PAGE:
ALAN DUCKWORTH – Concert/Music Reviewer
My earliest music memories are from the mid-1980’s. Being that I was a toddler almost every single one of those memories involves a cartoon series from that time period, especially the theme songs. I would literally hear the first and second notes of the Duck Tales, Jem and Teenage Mutant Ninja Turtle theme songs and go crazy. For the most part, my early childhood was dominated by cartoon theme songs which I do believe played a major part in why I enjoy music so much today.
I moved from the District to Temple Hills, MD in 1990. I’m going to be honest about some of the music I liked as a kid. It was Ace of Base all the time followed by the Police in a close second. “Message in a Bottle” was my song. My first album I bought (sigh) was All 4 One. I guess their light heartedness was Mom approved and “I Swear” was too much to pass up. My next big time musical influence as a child had to be “TLC” especially the song “Waterfalls.” I sat in front of the radio just waiting for that song to come on so I could record in on my cassette player. When I started listening to rock, though, all of the above was swept under the carpet so to say.
I always expressed interest in playing music as well. In elementary school, I wanted to join the band when I was in third grade before band was even offered. I wanted to play the trombone – I remember loving the jazzy salsa solos from Hector Lavoe. I then moved on to baritone when I joined the band at Eugene Burroughs Middle School. For some reason I always got into bands playing the instrument no body wanted to play. This trend would continue into high school. Standing around with a bunch of my friends from high school we wanted to form a band. Everybody wanted to play guitar and we had a drummer, a singer, but no bass player. That’s pretty much how I started my career at bass. My first rock band, The Broken, was wild. We covered rock songs from Nirvana, Deftones, Marilyn Manson, Offspring, and Bush. Those were the days - we jammed for a good three years all through high school.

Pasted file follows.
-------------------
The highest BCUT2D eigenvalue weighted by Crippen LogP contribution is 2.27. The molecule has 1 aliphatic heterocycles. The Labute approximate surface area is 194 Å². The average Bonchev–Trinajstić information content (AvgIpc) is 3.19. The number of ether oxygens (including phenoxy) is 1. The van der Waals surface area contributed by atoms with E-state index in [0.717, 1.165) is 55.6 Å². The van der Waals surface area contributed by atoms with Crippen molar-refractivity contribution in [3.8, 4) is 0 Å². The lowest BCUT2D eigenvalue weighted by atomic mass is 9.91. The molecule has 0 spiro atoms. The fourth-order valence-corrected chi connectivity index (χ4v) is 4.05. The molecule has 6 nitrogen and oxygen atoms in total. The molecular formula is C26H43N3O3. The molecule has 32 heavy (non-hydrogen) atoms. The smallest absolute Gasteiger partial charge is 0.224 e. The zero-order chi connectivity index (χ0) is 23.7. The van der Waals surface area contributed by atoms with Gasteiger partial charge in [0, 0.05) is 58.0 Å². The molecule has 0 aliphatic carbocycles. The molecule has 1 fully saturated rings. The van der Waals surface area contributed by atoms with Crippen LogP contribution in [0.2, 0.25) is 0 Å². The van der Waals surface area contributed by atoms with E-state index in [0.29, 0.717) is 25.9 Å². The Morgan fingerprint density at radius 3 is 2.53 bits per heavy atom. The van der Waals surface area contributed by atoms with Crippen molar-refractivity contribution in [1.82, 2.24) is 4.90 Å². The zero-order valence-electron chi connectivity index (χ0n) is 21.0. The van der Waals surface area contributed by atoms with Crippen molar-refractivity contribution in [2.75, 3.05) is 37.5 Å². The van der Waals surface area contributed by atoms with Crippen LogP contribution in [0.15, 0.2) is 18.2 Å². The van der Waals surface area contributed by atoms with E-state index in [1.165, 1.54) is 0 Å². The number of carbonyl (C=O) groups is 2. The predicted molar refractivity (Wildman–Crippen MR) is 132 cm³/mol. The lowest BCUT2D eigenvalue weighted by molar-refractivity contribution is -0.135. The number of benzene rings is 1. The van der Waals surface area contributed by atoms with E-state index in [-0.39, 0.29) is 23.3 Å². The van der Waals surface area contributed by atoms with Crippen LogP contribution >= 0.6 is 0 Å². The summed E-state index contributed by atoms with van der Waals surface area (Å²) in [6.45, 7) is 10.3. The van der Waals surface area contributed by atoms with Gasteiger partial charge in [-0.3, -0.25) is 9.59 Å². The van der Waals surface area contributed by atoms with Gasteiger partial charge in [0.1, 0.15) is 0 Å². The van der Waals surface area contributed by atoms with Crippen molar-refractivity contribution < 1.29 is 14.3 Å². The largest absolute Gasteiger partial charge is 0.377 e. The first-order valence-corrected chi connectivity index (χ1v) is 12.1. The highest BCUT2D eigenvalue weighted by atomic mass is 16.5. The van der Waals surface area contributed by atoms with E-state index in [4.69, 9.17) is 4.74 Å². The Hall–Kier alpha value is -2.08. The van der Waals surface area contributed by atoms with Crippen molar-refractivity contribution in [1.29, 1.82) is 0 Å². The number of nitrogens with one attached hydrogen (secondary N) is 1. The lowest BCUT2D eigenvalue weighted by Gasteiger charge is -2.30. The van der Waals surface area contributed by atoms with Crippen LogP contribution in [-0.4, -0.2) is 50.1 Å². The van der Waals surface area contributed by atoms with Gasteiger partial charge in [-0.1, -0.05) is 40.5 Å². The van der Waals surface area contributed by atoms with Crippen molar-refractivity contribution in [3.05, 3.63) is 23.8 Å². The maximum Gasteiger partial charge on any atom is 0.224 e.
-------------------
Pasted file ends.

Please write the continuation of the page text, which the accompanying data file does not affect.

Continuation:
Next, I joined the best rap rock band ever to come out of Prince George’s County, “Cause for Conflict.” I grabbed my rig (bass amp) and scooted on up to Cheverly. We had smash hits like “Comatose Victim,” “Funk Jam,” and “Grid Iron.” We started getting regular gigs at the Thunder Dome in Baltimore and had an audience as well. Cause for Conflict concerts rolled about 60 deep – we were on our way. We crashed rock bars all through Baltimore like the Vault, Brass Monkey, and the Mojo Lounge. After three years, we disbanded, having reached the finals at a battle of the bands competition at the Thunder Dome and recording a 1- track LP.
After my Cause for Conflict days, I was finishing up school and was diligently practicing graphics. Being a fan of bass, I was previously introduced to a new genre of music by John B’s brother Greg aka Deejay Hebe Geebee called Drum and Bass. I started listening to house music like David Guetta, Roman Salzger and Steven Bodzin and deejays like Aphrodite and Noisia. When I started listening to Electronica, I found a whole new appreciation for old school game music from the 1980s – 1990s. I started to study music science and write game music. I had the idea years ago of mixing game music. There are elements of Dubstep that are extremely similar since Drum and Bass is the Father of Dubstep and Dubstep often samples old school game music. I have since started searching YouTube far and wide for acts from all over the world, and am doing my best to promote artists like Steve Aoki, Nero, Rusko, Mt Eden, Future Cop, Cookie Monsta, the Weeknd, Deadmau5 and more and see them live.